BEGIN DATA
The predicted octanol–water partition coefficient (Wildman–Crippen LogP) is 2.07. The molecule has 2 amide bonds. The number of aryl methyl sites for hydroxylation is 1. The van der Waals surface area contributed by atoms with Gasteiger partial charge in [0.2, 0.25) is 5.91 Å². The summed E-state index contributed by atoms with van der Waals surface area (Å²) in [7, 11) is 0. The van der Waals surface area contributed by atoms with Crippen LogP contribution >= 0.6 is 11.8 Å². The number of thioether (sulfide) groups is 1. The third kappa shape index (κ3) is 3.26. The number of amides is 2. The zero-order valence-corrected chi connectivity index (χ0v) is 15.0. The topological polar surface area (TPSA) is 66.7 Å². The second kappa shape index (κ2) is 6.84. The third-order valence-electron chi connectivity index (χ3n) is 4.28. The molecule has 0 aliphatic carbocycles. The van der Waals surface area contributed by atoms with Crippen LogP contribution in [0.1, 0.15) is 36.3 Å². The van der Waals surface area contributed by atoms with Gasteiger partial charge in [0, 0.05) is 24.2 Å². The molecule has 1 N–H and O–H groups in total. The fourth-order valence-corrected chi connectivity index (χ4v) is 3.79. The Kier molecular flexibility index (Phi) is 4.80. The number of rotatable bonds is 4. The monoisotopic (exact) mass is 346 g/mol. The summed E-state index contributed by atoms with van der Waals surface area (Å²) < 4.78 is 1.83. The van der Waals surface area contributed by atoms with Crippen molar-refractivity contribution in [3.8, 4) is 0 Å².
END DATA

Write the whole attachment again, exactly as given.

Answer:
The predicted octanol–water partition coefficient (Wildman–Crippen LogP) is 2.07. The molecule has 2 amide bonds. The number of aryl methyl sites for hydroxylation is 1. The van der Waals surface area contributed by atoms with Gasteiger partial charge in [0.2, 0.25) is 5.91 Å². The summed E-state index contributed by atoms with van der Waals surface area (Å²) in [7, 11) is 0. The van der Waals surface area contributed by atoms with Crippen LogP contribution >= 0.6 is 11.8 Å². The number of thioether (sulfide) groups is 1. The third kappa shape index (κ3) is 3.26. The number of amides is 2. The zero-order valence-corrected chi connectivity index (χ0v) is 15.0. The topological polar surface area (TPSA) is 66.7 Å². The second kappa shape index (κ2) is 6.84. The third-order valence-electron chi connectivity index (χ3n) is 4.28. The molecule has 0 aliphatic carbocycles. The van der Waals surface area contributed by atoms with Crippen LogP contribution in [0.1, 0.15) is 36.3 Å². The van der Waals surface area contributed by atoms with Gasteiger partial charge in [0, 0.05) is 24.2 Å². The molecule has 1 N–H and O–H groups in total. The fourth-order valence-corrected chi connectivity index (χ4v) is 3.79. The Kier molecular flexibility index (Phi) is 4.80. The number of rotatable bonds is 4. The monoisotopic (exact) mass is 346 g/mol. The summed E-state index contributed by atoms with van der Waals surface area (Å²) < 4.78 is 1.83. The van der Waals surface area contributed by atoms with Crippen molar-refractivity contribution in [3.8, 4) is 0 Å².